In the modern era, we have come to favor simplicity over complexity, perfection over imperfection, symmetry over asymmetry, planning over piecemeal growth, and design awards over habitability. Yet if we look at the art we love and the music, the buildings, towns, and houses, the ones we like have the quality without a name, not the deathlike morphology of clean design.

From Safer C
A central and hard-earned engineering principle in older engineering areas such as mechanical engineering and civil engineering is that simplicity rules.

From The Tao of Business
Keeping things simple is an art. And, as with any art, simplicity needs to be cultivated.

From The ACM Turing Award Lectures
I conclude that there are two ways of constructing a software design: One way is to make it so simple that there are obviously no deficiencies and the other way is to make it so complicated that there are no obvious deficiencies. [C.A.R. Hoare]

From The Way of the Leader
The art of leadership is an art based on simplicity, and all success is rooted in performance.

From Extreme Programming Explained
Simplicity supports courage because you can afford to be much more courageous with a simple system.

From Tao Te Ching
Simplicity in conduct, in beliefs, and in environment brings an individual very close to the truth of reality.

From Simplicity
An expert is someone who has succeeded in making decisions and judgements simpler through knowing what to pay attention to and what to ignore. Simplicity means focused effort. Simplicity is a unification around a purpose.

From Simple and Usable
Simple organization is about what feels good as you're using the software, not what looks logical in a plan.

a man called Ove

is the title of an excellent book by Fredrik Backman. As usual I'm going to quote from a few pages:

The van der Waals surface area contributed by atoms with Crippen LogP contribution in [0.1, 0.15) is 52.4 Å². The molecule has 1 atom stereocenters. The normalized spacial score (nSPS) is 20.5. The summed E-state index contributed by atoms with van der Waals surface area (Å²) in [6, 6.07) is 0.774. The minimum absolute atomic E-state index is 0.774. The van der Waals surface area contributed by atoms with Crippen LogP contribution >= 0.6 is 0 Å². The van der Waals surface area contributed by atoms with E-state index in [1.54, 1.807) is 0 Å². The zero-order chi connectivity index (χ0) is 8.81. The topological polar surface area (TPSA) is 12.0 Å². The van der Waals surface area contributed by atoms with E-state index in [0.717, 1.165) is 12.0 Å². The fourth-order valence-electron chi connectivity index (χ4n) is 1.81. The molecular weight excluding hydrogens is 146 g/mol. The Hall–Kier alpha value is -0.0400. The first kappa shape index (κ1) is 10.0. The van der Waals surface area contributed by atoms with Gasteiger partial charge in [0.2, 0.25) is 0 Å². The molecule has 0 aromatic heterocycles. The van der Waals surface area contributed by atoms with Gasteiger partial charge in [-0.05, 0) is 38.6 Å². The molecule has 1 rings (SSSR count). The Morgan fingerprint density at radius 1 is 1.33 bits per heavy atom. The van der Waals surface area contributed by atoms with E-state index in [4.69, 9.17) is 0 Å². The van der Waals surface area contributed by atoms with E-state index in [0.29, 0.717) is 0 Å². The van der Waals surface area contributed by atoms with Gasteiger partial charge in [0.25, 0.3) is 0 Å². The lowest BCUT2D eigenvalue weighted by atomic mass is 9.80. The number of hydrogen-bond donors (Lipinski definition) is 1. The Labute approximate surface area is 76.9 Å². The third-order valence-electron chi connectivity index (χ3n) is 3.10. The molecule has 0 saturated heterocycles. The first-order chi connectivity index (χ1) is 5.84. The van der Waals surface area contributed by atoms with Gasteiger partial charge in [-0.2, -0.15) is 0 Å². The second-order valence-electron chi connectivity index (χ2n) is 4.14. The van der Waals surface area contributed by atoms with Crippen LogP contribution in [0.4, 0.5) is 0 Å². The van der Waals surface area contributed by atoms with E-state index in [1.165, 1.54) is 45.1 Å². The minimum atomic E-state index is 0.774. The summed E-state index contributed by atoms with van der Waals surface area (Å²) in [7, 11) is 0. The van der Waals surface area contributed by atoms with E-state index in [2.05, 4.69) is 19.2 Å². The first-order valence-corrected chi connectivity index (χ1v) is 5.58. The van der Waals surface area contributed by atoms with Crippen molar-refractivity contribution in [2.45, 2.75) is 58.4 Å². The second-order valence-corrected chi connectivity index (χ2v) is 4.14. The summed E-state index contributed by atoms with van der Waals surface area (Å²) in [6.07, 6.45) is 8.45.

He felt one should not go through life as if everything was exchangeable. As if loyalty was worthless. Nowadays people changed their stuff so often that any expertise in how to make things last was becoming superfluous. Quality: no one cared about that any more. Not Rune or the other neighbours and not those managers in the place where Ove worked. Now everything had to be computerised, as if one couldn't build a house until some consultant in a too-small shirt figured out how to open a laptop.
'They've bumped up the electricity prices again,' he informs her as he gets to his feet. He looks at her for a long time. Finally he puts his hand carefully on the big boulder and caresses it tenderly from side to side, as if touching her cheek. 'I miss you,' he whispers. It's been six months since she died. But Ove still inspects the whole house twice a day to feel the radiators and check that she hasn't sneakily turned up the heating.
'Now you listen to me,' says Ove calmly while he carefully closes the door. 'You've given birth to two children and quite soon you'll be squeezing out a third. You've come here from a land far away and most likely you fled war or persecution and all sorts of other nonsense. You've learned a new language and got yourself an education and you're holding together a family of obvious incompetents. And I'll be damned if I've seen you afraid of a single bloody thing in this world before now.' ...
'I'm not asking for brain surgery. I'm asking you to drive a car. It's got an accelerator, a brake, a clutch. Some of the greatest twits in world history have sorted out how it works. And you will as well.'
And then he utters seven words, which Parvaneh will always remember as the loveliest compliment he'll ever give her.
'Because you are not a complete twit.'
Men like Ove and Rune were from a generation in which one was what one did, not what one talked about.
Ove has probably known all along what he has to do, but all people are time optimists. We always think there's enough time to do things with other people. Time to say things to them. And then something happens and then we stand there holding on to words like 'if'.
'But serious, man. You do this every morning?' Jimmy asks cheerfully.
'Yes, to check if there have been any burglaries.'
'For real? Are there a lot of burglaries round here?'
'There are never a lot of burglaries before the first burglary,' Ove mutters and heads off towards the guest parking.
'There is no hope for these boys and girls,' the headmaster soberly explained in the interview. 'This is not education, this is storage.' Maybe Sonja understood how it felt to be described as such. The vacant position only attracted one applicant, and she got the boys and girls to read Shakespeare.